### Thread: Help this program

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#### Help this program

obj:- Funtion returning object and passing object as function
i create but some erorr

#include<iostream.h>
#include<conio.h>
class Distance{
int feets,inches;
public:
Distance()
{
feets=0;
inches=0;
}
Distance(int i)
{
feets=inches=i;
}
Distance(int f,int i)
{
feets=f;
inches=i;
}
Distance addDistance(Distance d1,Distance d2)
{
Distance d3;
d3.feets=d1.feets+d2.feets;
d3.inches=d1.inches+d2.inches;
return d3;
}
void show()
{
cout<<"\nFeets= "<<feets;
cout<<"\nInches= "<<inches;
}
};
void main()
{
Distance d2(10,20),d3;
int f,i;
clrscr();
cout<<"Enter Distance 1 feets: ";
cin>>f;
cout<<"Enter Distance 2 inches: ";
cin>>i;
Distance d1(f,i);
d1.show();
d2.show();
d3.show();
getch();
}
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Originally Posted by Mansoor54
obj:- Funtion returning object and passing object as function
i create but some erorr

#include<iostream.h>
#include<conio.h>
class Distance{
int feets,inches;
public:
Distance()
{
feets=0;
inches=0;
}
Distance(int i)
{
feets=inches=i;
}
Distance(int f,int i)
{
feets=f;
inches=i;
}
Distance addDistance(Distance d1,Distance d2)
{
Distance d3;
d3.feets=d1.feets+d2.feets;
d3.inches=d1.inches+d2.inches;
return d3;
}
void show()
{
cout<<"\nFeets= "<<feets;
cout<<"\nInches= "<<inches;
}
};
void main()
{
Distance d2(10,20),d3;
int f,i;
clrscr();
cout<<"Enter Distance 1 feets: ";
cin>>f;
cout<<"Enter Distance 2 inches: ";
cin>>i;
Distance d1(f,i);
d1.show();
d2.show();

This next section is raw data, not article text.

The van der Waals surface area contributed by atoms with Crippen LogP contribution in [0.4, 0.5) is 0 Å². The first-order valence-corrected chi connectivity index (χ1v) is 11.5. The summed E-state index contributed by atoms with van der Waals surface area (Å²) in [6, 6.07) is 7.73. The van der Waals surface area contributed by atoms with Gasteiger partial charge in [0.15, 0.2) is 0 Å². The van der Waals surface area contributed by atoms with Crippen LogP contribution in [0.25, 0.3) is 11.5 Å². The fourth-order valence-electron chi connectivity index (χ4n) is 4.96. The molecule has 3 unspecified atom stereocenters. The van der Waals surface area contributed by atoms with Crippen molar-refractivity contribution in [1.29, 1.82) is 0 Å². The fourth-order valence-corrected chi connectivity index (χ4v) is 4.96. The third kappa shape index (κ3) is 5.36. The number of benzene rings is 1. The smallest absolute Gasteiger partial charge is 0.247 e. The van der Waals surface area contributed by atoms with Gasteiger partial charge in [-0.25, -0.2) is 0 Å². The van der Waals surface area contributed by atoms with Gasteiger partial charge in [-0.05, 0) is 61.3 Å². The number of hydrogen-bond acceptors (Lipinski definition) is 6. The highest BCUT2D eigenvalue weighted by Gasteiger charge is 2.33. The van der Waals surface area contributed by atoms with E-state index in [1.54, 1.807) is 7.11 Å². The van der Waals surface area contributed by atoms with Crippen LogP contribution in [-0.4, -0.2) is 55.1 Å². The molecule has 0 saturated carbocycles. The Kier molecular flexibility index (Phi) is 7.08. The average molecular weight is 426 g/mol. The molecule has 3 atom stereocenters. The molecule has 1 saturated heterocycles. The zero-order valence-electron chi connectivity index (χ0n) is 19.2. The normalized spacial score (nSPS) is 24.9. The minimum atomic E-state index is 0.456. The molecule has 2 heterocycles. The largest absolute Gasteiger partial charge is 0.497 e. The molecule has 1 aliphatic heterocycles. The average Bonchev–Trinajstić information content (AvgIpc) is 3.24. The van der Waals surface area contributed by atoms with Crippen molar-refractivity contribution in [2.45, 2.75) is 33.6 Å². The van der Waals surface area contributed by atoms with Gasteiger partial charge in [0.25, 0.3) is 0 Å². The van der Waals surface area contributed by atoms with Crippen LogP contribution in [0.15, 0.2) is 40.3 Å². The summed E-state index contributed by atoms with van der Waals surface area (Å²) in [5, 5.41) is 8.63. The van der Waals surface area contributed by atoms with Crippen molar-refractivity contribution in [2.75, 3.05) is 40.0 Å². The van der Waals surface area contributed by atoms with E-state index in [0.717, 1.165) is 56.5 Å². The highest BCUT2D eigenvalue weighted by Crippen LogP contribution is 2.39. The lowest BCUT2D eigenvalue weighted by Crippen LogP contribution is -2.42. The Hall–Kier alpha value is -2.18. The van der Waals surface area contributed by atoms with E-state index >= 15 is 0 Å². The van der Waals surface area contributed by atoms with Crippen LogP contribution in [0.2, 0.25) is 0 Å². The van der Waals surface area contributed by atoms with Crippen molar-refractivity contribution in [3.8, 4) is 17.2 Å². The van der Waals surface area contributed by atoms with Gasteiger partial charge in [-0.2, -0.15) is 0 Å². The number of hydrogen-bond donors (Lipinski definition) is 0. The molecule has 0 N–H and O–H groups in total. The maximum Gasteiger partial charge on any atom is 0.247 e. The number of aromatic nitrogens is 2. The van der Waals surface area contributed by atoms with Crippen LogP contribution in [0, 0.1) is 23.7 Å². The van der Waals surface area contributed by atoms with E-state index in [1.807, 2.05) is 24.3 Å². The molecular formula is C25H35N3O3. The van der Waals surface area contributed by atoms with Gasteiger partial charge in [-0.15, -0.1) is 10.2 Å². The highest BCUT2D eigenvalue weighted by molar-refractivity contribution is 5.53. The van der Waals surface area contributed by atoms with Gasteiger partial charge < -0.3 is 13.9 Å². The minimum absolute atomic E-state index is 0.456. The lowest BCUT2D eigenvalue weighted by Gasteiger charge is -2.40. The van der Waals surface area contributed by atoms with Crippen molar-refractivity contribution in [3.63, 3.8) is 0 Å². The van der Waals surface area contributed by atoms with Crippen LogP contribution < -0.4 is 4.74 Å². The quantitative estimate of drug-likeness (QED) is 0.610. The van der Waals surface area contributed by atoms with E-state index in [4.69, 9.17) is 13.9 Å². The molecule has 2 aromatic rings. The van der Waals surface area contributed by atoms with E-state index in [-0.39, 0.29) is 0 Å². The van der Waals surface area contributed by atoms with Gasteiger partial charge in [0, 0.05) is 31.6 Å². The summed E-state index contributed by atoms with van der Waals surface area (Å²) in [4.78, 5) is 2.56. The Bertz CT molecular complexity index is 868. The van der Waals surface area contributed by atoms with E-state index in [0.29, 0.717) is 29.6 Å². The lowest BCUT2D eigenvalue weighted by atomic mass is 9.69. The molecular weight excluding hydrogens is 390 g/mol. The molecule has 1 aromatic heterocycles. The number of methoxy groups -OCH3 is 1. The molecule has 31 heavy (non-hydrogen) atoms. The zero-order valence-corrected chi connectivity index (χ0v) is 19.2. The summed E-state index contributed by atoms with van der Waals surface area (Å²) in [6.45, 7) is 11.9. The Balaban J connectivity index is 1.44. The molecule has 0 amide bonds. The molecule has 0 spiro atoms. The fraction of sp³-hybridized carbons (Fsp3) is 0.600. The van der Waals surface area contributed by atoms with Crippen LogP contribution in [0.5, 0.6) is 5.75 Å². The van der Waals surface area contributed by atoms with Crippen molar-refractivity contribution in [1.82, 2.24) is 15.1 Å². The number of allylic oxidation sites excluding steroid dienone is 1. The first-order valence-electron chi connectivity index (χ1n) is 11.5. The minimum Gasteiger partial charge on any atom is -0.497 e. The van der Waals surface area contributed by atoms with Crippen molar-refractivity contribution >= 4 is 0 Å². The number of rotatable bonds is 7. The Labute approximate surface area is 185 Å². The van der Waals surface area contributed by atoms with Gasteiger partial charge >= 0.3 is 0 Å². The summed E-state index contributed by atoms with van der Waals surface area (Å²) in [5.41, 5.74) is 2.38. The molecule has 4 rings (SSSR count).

d3.show();
getch();
}
this line contains the error , u see, as addDistance() is a member function of class Distance hence it can be accessed only by variable/object (like d3) of that class using dot(.) operator and not indipendently. so the correct statement is
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OK thanks friends

4. There is some semantically very suspect code in this:

Code:
`Distance x(2) ;`
Will instantiate a Distance object representing 2 feet and two inches. Is that really what you intended!?

Code:
`Distance x = addDistance(Distance( 1, 6 ), Distance( 1, 7))`
Will create a Distance object for 2 feet 13 inches, not 3 feet 1 inch.

Code:
`Distance x(1,14)`
Will create a Distance object for 1 feet 14 inches; it would make sense to normalise it to 2 feet 2 inches.

The whole thing can be simplified if you store all distances internally in inches (although this is the 21st Century millimetres might be better). So for example:

Code:
```Distance( int i )
{
inches = i ;
}

Distance( int f, int i )
{
inches = f * 12 + i ;
}

void show()
{
cout << "\nFeet = " << inches / 12 ;
cout << "\nInches = " << inches % 12;
}

static Distance addDistance(const Distance& d1, const& Distance d2)
{
return Distance( d1.inches + d2.inches ) ;
}```
The member function addDistance() can be declared static to overcome your original problem. It is more normal to have a non-static member that just takes a single operand and adds it to the object for which it was called:

Code:
```Distance& addDistance(const Distance& d )
{
inches += d ;
return *this ;
}```
And this is an obvious opportunity to operator overloading:

Also "Feet" is the plural of "Foot", "Feets" is just not English.